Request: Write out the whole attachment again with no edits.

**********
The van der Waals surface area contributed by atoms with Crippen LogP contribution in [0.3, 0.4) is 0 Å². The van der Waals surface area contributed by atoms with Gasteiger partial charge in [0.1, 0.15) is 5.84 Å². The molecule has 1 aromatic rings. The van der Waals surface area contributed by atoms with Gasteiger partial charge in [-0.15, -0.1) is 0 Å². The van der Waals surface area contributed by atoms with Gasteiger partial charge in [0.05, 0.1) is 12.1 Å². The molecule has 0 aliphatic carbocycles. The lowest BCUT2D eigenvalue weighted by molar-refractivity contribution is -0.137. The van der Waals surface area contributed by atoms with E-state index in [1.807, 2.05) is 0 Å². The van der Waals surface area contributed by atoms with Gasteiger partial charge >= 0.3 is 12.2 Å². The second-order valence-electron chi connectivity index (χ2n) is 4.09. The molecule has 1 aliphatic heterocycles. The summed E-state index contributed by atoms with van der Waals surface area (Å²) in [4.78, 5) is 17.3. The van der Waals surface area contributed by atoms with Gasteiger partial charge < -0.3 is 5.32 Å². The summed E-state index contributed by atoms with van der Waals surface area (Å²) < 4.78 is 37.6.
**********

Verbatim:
The van der Waals surface area contributed by atoms with Crippen LogP contribution in [0.3, 0.4) is 0 Å². The van der Waals surface area contributed by atoms with Gasteiger partial charge in [0.1, 0.15) is 5.84 Å². The molecule has 1 aromatic rings. The van der Waals surface area contributed by atoms with Gasteiger partial charge in [-0.15, -0.1) is 0 Å². The van der Waals surface area contributed by atoms with Gasteiger partial charge in [0.05, 0.1) is 12.1 Å². The molecule has 0 aliphatic carbocycles. The lowest BCUT2D eigenvalue weighted by molar-refractivity contribution is -0.137. The van der Waals surface area contributed by atoms with E-state index in [1.807, 2.05) is 0 Å². The van der Waals surface area contributed by atoms with Gasteiger partial charge >= 0.3 is 12.2 Å². The second-order valence-electron chi connectivity index (χ2n) is 4.09. The molecule has 1 aliphatic heterocycles. The summed E-state index contributed by atoms with van der Waals surface area (Å²) in [4.78, 5) is 17.3. The van der Waals surface area contributed by atoms with Gasteiger partial charge < -0.3 is 5.32 Å². The summed E-state index contributed by atoms with van der Waals surface area (Å²) < 4.78 is 37.6.